NASA is also working with space agencies in Japan and Canada to share data on asteroids. Japan’s Hayabusa2 became the first to collect surface and subsurface material from the asteroid Ryugu last year. This will be NASA’s first time to collect asteroid dirt and the two missions plan to share samples.
Some of the asteroid research is partly to also track where asteroids are and what to do if one starts heading in our direction. “We want to have a demonstrated mitigation capability,” said Andrea Riley, NASA’s mission program executive for DART, the Double Asteroid Redirection Test.
But for the most part, the research is to help us understand where our solar system came from, said Hal Levison, the Lucy mission principal investigator at the Southwest Research Institute in Boulder.
“The small body populations are really our best chance of trying to figure all this out,” said Levison. “When I got into this a long time ago, we used to believe the planets sort of formed in the region we now see them. And really what happened is that it’s as if somebody picked up the solar system and shook it real hard. And so these objects that are left over have moved a lot and have witnessed a lot. And in order to really put the whole story together, it requires a big sample set.”
How TAGSAM works
Due to low gravity, OSIRIS-REx can’t land on Bennu. That’s why TAGSAM is more like a pogo stick that will hit the surface for 5 to 15 seconds and then lift back up to the spacecraft.
During those precious seconds, the TAGSAM will fire a bottle of compressed nitrogen gas on Bennu’s surface to stir up the regolith, or dirt, like a reverse vacuum cleaner. The disrupted materials are expected to lift upward so the TAGSAM’s ring-shaped container, which looks like an older car’s air filter, can collect the samples and bring them back to the spacecraft.
The device was developed by Jim Harris, a Lockheed engineer who worked in Littleton and has since retired, Freund said.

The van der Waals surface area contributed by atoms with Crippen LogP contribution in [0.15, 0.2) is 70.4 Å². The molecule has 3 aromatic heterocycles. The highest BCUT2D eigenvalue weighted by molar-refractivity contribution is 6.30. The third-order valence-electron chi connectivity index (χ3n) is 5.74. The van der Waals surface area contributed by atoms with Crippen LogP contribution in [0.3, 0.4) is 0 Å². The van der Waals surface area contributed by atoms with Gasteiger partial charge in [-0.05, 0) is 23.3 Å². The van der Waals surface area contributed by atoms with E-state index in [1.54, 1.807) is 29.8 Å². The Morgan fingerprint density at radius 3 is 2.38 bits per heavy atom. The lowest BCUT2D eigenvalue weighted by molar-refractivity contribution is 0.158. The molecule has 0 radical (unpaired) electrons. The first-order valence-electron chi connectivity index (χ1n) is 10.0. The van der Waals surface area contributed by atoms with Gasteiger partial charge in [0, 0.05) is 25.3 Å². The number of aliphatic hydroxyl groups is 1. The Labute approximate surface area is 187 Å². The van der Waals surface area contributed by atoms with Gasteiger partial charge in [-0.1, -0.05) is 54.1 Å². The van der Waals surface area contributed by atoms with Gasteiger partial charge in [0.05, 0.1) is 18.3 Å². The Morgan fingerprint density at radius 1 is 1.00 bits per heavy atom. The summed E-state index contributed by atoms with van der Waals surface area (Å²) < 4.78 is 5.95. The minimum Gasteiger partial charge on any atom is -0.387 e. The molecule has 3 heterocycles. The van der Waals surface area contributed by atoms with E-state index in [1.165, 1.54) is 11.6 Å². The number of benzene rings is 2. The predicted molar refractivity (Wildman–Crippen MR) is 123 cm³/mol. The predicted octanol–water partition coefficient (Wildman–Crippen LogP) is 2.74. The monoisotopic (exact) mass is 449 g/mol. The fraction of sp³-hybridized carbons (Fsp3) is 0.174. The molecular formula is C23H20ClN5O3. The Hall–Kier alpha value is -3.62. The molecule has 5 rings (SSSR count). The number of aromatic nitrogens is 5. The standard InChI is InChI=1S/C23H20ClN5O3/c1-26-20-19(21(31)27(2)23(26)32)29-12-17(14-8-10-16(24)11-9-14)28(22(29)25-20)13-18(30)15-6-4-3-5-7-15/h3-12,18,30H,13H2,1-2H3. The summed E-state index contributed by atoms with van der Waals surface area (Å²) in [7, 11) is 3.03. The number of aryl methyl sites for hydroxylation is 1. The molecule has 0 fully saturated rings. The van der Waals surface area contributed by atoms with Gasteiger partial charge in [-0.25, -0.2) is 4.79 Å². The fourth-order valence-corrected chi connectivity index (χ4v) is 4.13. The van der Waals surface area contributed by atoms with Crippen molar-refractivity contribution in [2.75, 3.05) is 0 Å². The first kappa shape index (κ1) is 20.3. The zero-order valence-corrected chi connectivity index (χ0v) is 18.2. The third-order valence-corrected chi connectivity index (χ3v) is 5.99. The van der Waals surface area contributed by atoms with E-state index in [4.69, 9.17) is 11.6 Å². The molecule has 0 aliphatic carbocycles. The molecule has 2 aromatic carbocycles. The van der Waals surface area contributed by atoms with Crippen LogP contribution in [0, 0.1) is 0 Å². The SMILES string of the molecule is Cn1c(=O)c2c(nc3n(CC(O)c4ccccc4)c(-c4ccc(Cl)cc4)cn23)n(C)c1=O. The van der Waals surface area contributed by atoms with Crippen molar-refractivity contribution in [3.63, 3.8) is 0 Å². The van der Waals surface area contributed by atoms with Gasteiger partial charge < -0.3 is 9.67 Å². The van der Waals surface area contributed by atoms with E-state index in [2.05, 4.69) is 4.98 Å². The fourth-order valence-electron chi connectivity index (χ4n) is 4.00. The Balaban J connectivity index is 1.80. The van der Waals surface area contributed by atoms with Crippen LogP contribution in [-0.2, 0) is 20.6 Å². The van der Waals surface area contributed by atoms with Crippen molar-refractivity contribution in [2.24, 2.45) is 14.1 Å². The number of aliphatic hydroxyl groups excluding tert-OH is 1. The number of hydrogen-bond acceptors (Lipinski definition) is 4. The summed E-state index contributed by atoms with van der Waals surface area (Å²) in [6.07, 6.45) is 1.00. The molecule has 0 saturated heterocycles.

“He was in a gravel driveway with an air compressor and a cup and just wondering, ‘Could I do this?’ And so that’s kind of where the idea was born,” she said. “And then when it came time for the next set of missions they said, ‘Hey, we could use this to collect material from a surface.’ OSIRIS-REx mission was that mission.”
Colorado has a large aerospace industry, with more than 1,000 companies and 27,600 employees as of 2019, according to the state’s Economic Development and International Trade office. It’s also home to United Launch Alliance, which sent OSIRIS-REx into space back in 2016.
“We’re excited about how this will open the doors and minds of a lot of young people, ‘You mean I can go out there and touch something?,’” said Rich Cooper, vice president for the Space Foundation, which provides industry and educational events and operates the Discovery Center in Colorado Springs. “This is another example of Lockheed’s incredible leadership in the space community.”
The Space Foundation is also hosting OSIRIS-REx watch parties on its Facebook page on Tuesday.
The OSIRIS-REx team won’t know until Wednesday, at the earliest, whether the TAGSAM collected anything. But it’ll have two more bottles of compressed nitrogen to give it another go before it leaves for Earth next March.
The perfect sample?
“The best outcome would be that we would collect a massive sample,” said Enos, with the University of Arizona that will study the samples when it returns to Earth in 2023. “…I would love for the container to be completely full.”
The TAGSAM needs to collect 60 grams, or 2 ounces, of material but the container has room for 2,000 grams, or about 4.4 pounds.
“Obviously we want something that represents the new signatures of carbon rich and hydrated minerals, so that would be amazing and I have every reason to believe that that’s going to be in that sample,” Enos said. “I would love tiny grains. I would like a couple at almost the maximum of two centimeters that we can ingest. Diversity is the key to being able to get the most out of that sample.”
The samples will be transported to Utah after the mission returns to Earth in September 2023. They’ll then stop by the Johnson Space Center and later be turned over to a team at the University of Arizona to study how the solar system was formed, said Freund.
“They don’t believe we have anything like this material on Earth today,” Freund said of the researchers. “And so they’re super excited just to have these in the lab to be able to better understand the composition of Bennu and help them fill in some of the pieces of how the solar system was formed.”